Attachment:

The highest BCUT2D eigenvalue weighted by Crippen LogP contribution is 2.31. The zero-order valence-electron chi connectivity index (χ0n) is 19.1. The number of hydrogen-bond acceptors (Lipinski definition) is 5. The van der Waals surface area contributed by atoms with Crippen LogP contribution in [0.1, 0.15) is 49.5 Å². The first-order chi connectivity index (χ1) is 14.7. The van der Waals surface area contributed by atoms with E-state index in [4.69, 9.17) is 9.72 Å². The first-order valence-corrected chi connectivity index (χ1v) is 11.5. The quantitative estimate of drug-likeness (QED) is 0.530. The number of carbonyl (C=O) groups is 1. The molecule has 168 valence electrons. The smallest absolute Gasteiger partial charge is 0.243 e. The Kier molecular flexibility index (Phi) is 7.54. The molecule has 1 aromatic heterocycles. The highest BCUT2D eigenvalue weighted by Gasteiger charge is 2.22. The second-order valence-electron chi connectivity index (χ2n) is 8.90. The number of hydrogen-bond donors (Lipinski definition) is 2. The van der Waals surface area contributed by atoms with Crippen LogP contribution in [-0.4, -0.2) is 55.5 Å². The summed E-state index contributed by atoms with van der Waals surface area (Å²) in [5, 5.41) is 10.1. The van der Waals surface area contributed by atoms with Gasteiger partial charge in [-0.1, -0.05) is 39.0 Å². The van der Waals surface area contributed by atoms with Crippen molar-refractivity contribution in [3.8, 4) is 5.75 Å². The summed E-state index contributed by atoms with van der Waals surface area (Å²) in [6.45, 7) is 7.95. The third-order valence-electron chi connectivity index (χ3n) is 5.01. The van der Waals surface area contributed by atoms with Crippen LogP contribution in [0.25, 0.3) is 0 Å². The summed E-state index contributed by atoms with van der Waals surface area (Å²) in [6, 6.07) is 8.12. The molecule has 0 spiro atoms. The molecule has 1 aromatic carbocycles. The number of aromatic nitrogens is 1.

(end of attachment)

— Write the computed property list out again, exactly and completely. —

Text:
The highest BCUT2D eigenvalue weighted by Crippen LogP contribution is 2.31. The zero-order valence-electron chi connectivity index (χ0n) is 19.1. The number of hydrogen-bond acceptors (Lipinski definition) is 5. The van der Waals surface area contributed by atoms with Crippen LogP contribution in [0.1, 0.15) is 49.5 Å². The first-order chi connectivity index (χ1) is 14.7. The van der Waals surface area contributed by atoms with E-state index in [4.69, 9.17) is 9.72 Å². The first-order valence-corrected chi connectivity index (χ1v) is 11.5. The quantitative estimate of drug-likeness (QED) is 0.530. The number of carbonyl (C=O) groups is 1. The molecule has 168 valence electrons. The smallest absolute Gasteiger partial charge is 0.243 e. The Kier molecular flexibility index (Phi) is 7.54. The molecule has 1 aromatic heterocycles. The highest BCUT2D eigenvalue weighted by Gasteiger charge is 2.22. The second-order valence-electron chi connectivity index (χ2n) is 8.90. The number of hydrogen-bond donors (Lipinski definition) is 2. The van der Waals surface area contributed by atoms with Crippen LogP contribution in [-0.4, -0.2) is 55.5 Å². The summed E-state index contributed by atoms with van der Waals surface area (Å²) in [5, 5.41) is 10.1. The van der Waals surface area contributed by atoms with Gasteiger partial charge in [-0.1, -0.05) is 39.0 Å². The van der Waals surface area contributed by atoms with Crippen molar-refractivity contribution in [3.8, 4) is 5.75 Å². The summed E-state index contributed by atoms with van der Waals surface area (Å²) in [6.45, 7) is 7.95. The third-order valence-electron chi connectivity index (χ3n) is 5.01. The van der Waals surface area contributed by atoms with Crippen LogP contribution in [0.25, 0.3) is 0 Å². The summed E-state index contributed by atoms with van der Waals surface area (Å²) in [6, 6.07) is 8.12. The molecule has 0 spiro atoms. The molecule has 1 aromatic carbocycles. The number of aromatic nitrogens is 1.